Have you followed this whole journey from the beginning? Follow this link to find all the episodes of our North American Cycle Tour – 2019.

Monday 5th August: Cycling from Humbug Mountain State Park to Gold Beach (Oregon, USA): 38kms

Ride Time: 2hrs 47mins / Ave Speed: 8.49mph

This morning’s ride began with blind bends and no shoulders. Not long after, we began to climb a two-mile-long hill. The experience was very scary – our slowest first ten miles ever! The road meandered through heavily forested hills close to the coast, continually rising and falling like the ocean beneath us.

Thankfully, after quite some time, we got onto the 555, the Old Coast Road adjacent to Otter Point. This road basically runs alongside the 101 all the way to the bridge entering Gold Beach. It is a pretty lumpy road, but there was next to no traffic whatsoever. Pity it was only five miles long.

The Rogue River at Doyle Point, Gold Beach.

The Old Coast Road brought us to the Wedderburn Bridge which crosses the mighty Rogue River and drops you right into Gold Beach. Unfortunately, there was no way we were going to ride over the very long bridge as there was no protection from the fast-moving traffic. There was, however, a narrow footpath for pedestrians, so we pushed our bikes over. The views out over the river’s mouth to the ocean were pretty nice, but we were keen to get across safely, our loaded bikes being very awkward to manage on the raised footpath.

Our next challenge: The Isaac Lee Patterson Bridge into Gold Beach.

We rode up the highway through the center of town till we found Motel 101, where we’d be spending the night. It was the ubiquitous type of place that we fully expected it to be, but the door and windows locked, and the bed was comfortable, so hey, win for us!

We walked the bridge into Gold Beach to avoid the traffic.

Hungry, we returned to the main part of town and found The Barnacle Bistro open. The specialty – mussels and fish, so that’s what we had, and they were great. We washed them down with a couple of beers.

We walked back down the street and passed by the Sea Star Spirit House. As it turned out, this peculiarly named place was the local dive bar. The name alone was enough to warrant a visit, so we headed on in and took a couple of stools at the bar, and made ourselves familiar with the locals.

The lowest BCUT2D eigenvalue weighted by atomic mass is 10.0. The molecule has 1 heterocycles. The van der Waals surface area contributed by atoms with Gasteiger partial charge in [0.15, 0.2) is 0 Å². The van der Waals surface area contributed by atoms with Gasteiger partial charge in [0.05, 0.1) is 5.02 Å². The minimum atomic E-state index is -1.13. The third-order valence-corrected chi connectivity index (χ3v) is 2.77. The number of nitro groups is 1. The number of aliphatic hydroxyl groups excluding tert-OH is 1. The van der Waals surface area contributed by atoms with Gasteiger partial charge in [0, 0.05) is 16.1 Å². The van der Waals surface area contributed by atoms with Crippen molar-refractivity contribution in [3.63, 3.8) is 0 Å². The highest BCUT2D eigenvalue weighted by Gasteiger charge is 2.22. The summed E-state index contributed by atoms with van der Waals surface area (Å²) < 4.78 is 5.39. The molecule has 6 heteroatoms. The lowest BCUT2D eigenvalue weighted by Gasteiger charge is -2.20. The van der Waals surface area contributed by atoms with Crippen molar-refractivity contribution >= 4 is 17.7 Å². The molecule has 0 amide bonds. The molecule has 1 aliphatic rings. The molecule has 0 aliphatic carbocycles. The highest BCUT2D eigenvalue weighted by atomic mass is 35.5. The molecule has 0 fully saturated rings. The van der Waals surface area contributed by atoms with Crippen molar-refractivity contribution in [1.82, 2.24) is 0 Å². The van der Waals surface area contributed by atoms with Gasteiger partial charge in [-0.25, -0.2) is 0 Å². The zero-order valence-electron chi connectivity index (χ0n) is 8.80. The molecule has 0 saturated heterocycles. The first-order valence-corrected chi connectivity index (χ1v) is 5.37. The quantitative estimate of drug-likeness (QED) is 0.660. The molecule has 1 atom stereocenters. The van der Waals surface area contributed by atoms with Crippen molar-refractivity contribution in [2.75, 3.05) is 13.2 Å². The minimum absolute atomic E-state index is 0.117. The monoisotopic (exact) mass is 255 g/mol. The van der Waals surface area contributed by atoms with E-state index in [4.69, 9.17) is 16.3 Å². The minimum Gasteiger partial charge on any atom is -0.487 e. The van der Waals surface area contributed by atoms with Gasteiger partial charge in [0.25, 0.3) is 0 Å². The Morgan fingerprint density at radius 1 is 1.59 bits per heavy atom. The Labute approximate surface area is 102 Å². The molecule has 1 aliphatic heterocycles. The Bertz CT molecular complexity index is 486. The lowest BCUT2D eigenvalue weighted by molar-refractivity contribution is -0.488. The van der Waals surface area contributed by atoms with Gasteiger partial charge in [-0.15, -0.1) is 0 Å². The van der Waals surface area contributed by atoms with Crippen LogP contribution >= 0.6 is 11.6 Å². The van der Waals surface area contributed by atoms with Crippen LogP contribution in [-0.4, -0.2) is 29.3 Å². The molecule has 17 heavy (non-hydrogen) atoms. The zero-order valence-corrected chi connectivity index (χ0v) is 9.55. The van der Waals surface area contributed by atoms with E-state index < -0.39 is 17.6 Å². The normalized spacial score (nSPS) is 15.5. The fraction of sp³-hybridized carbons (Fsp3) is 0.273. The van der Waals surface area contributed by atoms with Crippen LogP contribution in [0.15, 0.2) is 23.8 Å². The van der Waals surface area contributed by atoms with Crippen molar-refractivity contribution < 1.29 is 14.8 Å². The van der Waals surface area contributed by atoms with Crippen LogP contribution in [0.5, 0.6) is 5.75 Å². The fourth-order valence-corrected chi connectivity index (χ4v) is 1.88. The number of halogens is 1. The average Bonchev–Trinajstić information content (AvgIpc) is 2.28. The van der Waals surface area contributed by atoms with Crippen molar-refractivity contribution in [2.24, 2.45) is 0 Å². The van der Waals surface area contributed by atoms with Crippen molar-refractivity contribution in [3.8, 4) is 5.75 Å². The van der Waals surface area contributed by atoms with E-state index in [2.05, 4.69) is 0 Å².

Behind the bar, pinned on a notice board, was the daily Trivia question. As of yet, no one has answered it correctly. It was a geography question and had all the locals stumped – not us, though! The correct answer earned us a free beer, which impressed the local crowd. Not wishing to “hit N run,” we stayed for a few more beers, eventually meeting Josh, a local “Weed Farmer” who told us all about the problems of legalized Marijuana that plague the state now and his business! Now he had to compete with licensed operators who could underprice him and drive away his clients. I guess I’d never looked at it from that perspective before.

Afterward, we went to the nearest supermarket (Ray’s) to get some heat-up meals for dinner and take them back to the room with us. Neither of us was particularly happy with the riding conditions on the 101 anymore, so we sat down to discuss what we could do.

The next day we organized a ten-foot U-Haul truck to drive from Crescent City (just over the California border) down to San Rafael, a two-day ride above San Francisco. U-Haul said it could take three days to deliver it to San Rafael. This would give us plenty of time to see the giant Redwood forest of northern California and a few other places along the way.

Wednesday 7th August: Gold Beach to Brookings (Oregon, USA): 49kms

Ride Time: 3hrs 28mins / Ave Speed: 8.98mph

The rest day served us well. We headed straight into big hills just out of Gold Beach. The going was pretty slow, but at least the shoulder was decent today, and we had a bit of a tailwind.

It was pretty hilly out of Gold Beach.

We rolled slowly past a lot of stunning coastal scenery, stopping at the many viewpoints. Pistol River, Arch Rock, Spruce Island, Seal Point, China Beach, Whales Head, and House Rock Viewpoints provided a great opportunity to appreciate this wild and ruggedly beautiful coastline.

Some pretty nice scenery along the 101.
The sun came out and cleared the early morning mist away.
There are lots of places to pull over for a rest and admire the scenery.
Making our way down to Brookings.
The Oregon Coast has some fantastic beaches.
Giant rocks like ancient shipwrecks dot the coast.

Arriving at Brookings, the last town before the California border, we stayed at the Riverside RV Park instead of at Harris Beach State Park as it was much closer to the town center and meant we could walk instead of taking our bikes with us.

We arrive in Brookings, the last place we’ll be staying in, Oregon.

We bought some KFC, and a quick visit to Fred Murray’s had us stocked up with some beers as we made our way to Riverside. Debbie, in reception, an amiable lady, reduced our fee from $30 to $27 a night. We had four days till we needed to be in Crescent City to pick up the truck, and we’d read and heard that Crescent City wasn’t that nice. So we decided to stick around here and have a look around.

The Riverside RV Park alongside the Chetco River in Brookings.

Later at the campsite, we met Tim and Gayle, who convinced us to stay till the weekend and visit the “Pirates of the Pacific” Annual Festival. They came up every year for it and had a stall there selling pirate paraphernalia and knick-knacks.